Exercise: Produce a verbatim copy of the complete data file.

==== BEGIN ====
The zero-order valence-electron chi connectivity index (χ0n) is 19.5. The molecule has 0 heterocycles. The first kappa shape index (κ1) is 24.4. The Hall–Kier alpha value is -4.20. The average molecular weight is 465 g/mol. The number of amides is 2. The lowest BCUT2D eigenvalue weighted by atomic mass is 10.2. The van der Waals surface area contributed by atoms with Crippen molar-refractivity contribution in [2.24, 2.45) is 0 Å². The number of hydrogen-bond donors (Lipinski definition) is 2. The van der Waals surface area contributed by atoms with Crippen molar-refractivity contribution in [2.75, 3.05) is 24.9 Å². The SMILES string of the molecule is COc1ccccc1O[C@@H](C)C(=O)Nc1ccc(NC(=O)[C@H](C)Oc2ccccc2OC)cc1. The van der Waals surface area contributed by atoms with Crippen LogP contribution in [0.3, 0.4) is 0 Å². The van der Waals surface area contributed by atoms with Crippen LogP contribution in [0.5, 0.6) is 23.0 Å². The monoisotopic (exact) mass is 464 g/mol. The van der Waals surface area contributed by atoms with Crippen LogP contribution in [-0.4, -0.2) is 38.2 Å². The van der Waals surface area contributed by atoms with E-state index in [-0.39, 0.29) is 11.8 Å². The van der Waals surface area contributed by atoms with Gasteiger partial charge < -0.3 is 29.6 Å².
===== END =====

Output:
The zero-order valence-electron chi connectivity index (χ0n) is 19.5. The molecule has 0 heterocycles. The first kappa shape index (κ1) is 24.4. The Hall–Kier alpha value is -4.20. The average molecular weight is 465 g/mol. The number of amides is 2. The lowest BCUT2D eigenvalue weighted by atomic mass is 10.2. The van der Waals surface area contributed by atoms with Crippen molar-refractivity contribution in [2.24, 2.45) is 0 Å². The number of hydrogen-bond donors (Lipinski definition) is 2. The van der Waals surface area contributed by atoms with Crippen molar-refractivity contribution in [2.75, 3.05) is 24.9 Å². The SMILES string of the molecule is COc1ccccc1O[C@@H](C)C(=O)Nc1ccc(NC(=O)[C@H](C)Oc2ccccc2OC)cc1. The van der Waals surface area contributed by atoms with Crippen LogP contribution in [0.3, 0.4) is 0 Å². The van der Waals surface area contributed by atoms with Crippen LogP contribution in [0.5, 0.6) is 23.0 Å². The monoisotopic (exact) mass is 464 g/mol. The van der Waals surface area contributed by atoms with Crippen LogP contribution in [-0.4, -0.2) is 38.2 Å². The van der Waals surface area contributed by atoms with E-state index in [-0.39, 0.29) is 11.8 Å². The van der Waals surface area contributed by atoms with Gasteiger partial charge < -0.3 is 29.6 Å².